|Speedy compilers email@example.com (Kirk Abbott) (1998-11-06)|
|Re: Speedy compilers firstname.lastname@example.org (Janusz Szpilewski) (1998-11-15)|
|Re: Speedy compilers email@example.com (1998-11-19)|
|Re: Speedy compilers firstname.lastname@example.org (Jack W. Crenshaw) (1998-11-19)|
|Re: Speedy compilers email@example.com (Toon Moene) (1998-11-21)|
|Re: Speedy compilers firstname.lastname@example.org (Joachim Durchholz) (1998-11-24)|
|Re: Speedy compilers email@example.com (Andrew Fry) (1998-11-24)|
|Re: Speedy compilers firstname.lastname@example.org (Robert Bernecky) (1998-11-24)|
|Re: Speedy compilers email@example.com (1998-11-30)|
|Re: Speedy compilers firstname.lastname@example.org (Janusz Szpilewski) (1998-11-30)|
|Re: Speedy compilers email@example.com (Amit Patel) (1998-12-10)|
|Re: Speedy compilers firstname.lastname@example.org (1998-12-13)|
|[11 later articles]|
|From:||Joachim Durchholz <email@example.com>|
|Date:||24 Nov 1998 22:19:57 -0500|
|References:||98-11-047 98-11-086 98-11-089|
> > So compile speed is a very important factor and compiler designers
> > should treat it seriously...
> One lesson I learned from too many years in graduate school and many
> more in industry is it is commercially infeasible to try to sell a
> slow compiler.
Amen to that. Most (nearly all) of my compiler exposure has been at
the using end, and a slow compiler so seriously disrupts work that I'd
switch to a faster compiler at the drop of a hat. What I'd like to
see, though, is a compiler with a "fast" mode and a "production"
mode. Fast mode is optimized towards creating something executable as
fast as possible to keep the development cycle at a high
rate. Production mode does all the optimization and whatever makes
compilation slow. (An *excellent* system would run the compiler in
production mode during idle time.) To make that work, the compiler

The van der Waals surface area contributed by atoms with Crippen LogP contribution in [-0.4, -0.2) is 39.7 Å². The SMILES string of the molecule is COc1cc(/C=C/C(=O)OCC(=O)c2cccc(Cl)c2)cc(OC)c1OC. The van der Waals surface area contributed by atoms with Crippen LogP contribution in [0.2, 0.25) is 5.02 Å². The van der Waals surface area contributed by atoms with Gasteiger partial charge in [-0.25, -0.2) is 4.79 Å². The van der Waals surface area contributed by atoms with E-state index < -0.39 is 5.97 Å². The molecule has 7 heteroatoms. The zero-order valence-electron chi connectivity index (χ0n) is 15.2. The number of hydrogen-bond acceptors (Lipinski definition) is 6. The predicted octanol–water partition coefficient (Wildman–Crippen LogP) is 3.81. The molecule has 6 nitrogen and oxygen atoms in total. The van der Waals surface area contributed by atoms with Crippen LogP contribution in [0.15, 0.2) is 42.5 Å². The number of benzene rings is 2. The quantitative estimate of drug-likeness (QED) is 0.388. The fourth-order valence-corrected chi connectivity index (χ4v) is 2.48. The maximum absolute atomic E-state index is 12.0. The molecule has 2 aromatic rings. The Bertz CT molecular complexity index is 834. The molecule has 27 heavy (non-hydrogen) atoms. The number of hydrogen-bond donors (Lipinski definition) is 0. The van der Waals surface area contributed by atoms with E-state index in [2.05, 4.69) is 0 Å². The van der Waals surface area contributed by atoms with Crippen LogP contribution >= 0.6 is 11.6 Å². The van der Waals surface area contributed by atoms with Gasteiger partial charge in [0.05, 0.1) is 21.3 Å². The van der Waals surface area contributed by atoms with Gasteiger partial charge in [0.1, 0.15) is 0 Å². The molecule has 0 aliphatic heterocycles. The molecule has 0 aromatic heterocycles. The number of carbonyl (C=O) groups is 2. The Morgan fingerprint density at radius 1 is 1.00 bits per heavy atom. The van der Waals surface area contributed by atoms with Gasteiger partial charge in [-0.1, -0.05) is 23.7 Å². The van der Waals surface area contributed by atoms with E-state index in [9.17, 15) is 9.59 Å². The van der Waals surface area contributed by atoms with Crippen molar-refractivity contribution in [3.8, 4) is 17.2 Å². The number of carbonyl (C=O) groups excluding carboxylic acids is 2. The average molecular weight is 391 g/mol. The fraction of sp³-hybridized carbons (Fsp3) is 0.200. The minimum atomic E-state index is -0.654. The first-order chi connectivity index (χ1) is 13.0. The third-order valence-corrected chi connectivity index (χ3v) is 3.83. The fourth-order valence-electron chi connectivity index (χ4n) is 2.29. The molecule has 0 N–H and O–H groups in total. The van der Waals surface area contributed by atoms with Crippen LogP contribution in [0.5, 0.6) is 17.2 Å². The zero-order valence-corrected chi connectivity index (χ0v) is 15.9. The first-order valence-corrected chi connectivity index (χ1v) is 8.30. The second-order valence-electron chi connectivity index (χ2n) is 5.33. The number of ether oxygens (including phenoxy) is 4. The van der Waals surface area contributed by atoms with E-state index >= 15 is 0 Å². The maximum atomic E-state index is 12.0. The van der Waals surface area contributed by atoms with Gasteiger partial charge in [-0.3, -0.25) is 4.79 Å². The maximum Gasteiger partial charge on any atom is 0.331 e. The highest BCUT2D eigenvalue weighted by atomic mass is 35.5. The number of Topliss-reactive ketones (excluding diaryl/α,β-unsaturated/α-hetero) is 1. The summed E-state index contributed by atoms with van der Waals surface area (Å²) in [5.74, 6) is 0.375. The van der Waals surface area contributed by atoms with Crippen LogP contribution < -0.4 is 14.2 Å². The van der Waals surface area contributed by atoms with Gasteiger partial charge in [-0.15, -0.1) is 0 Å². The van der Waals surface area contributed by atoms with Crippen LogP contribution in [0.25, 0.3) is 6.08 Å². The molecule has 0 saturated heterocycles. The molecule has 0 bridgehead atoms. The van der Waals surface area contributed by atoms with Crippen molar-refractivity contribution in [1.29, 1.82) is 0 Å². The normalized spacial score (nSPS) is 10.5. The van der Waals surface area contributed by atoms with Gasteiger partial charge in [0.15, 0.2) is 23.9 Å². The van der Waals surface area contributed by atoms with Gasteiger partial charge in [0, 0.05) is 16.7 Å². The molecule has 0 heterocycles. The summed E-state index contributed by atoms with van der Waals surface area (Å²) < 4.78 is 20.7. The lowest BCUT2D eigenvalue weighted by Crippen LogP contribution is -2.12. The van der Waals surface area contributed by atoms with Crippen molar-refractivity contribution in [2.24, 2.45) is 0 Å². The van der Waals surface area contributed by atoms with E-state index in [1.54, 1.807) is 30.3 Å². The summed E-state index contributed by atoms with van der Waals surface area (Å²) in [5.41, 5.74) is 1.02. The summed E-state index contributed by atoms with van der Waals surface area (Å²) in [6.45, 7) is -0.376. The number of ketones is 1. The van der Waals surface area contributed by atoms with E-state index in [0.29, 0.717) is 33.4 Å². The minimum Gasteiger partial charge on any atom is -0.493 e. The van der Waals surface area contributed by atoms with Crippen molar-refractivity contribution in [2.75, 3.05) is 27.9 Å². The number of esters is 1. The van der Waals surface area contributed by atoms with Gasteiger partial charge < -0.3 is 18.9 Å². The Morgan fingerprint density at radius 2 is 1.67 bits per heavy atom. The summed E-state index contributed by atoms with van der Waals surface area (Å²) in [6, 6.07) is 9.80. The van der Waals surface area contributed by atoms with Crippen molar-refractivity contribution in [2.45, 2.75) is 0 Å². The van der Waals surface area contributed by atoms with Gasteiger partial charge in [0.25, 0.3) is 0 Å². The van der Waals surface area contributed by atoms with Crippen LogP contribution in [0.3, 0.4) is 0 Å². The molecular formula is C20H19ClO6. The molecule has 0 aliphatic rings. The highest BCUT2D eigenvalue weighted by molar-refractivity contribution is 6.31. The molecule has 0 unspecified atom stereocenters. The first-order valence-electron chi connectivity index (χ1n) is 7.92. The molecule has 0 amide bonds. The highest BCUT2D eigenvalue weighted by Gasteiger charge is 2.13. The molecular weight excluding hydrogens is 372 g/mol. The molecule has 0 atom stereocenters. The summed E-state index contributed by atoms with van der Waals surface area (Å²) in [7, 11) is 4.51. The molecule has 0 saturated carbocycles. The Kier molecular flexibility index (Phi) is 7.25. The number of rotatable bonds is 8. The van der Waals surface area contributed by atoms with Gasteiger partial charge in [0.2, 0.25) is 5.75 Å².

would have to make 100% sure that fast mode and production mode will
generate object code with the same semantics, which is where my vision
probably gets unrealistic... but I'd *really* like to have something
> A study in human psychology might decide when a compiler is 'fast
> enough'; I suspect users would claim a compiler is 'fast enough' if
> the response time is close to instantaneous, regardless of the
> program being compiled.
Not really. The compilation time should be proportional to the editing
time. Maybe modulo a "seriousness" factor: If I change something high
up in the hierarchy, I can expect that more need be recompiled (but I
think that compiler users will accept even this only grudgingly).
> [Given the relative speeds of Turbo C and Visual C++, I expect that
> this lesson may no longer apply. -John]
The lesson still applies, but there is no fast C++ compiler on Windows
(not because C++ is slow but because these compilers all include
megabytes of Windows header files by default). I think a compiler
that uses precompilation in a sensible manner will blow the socks off
all existing C++ compilers. For example, by keeping a precompiled file
for every source file instead of a single precompiled header that has
to fit all sources. Even better would be a segmented precompiled file
that could restart compilation in increments of, say, 1000 lines
(i.e. dump out the compiler state every 1000 LOC, and for each new
compilation, look how far the source is unchanged and restart
compilation at that point).
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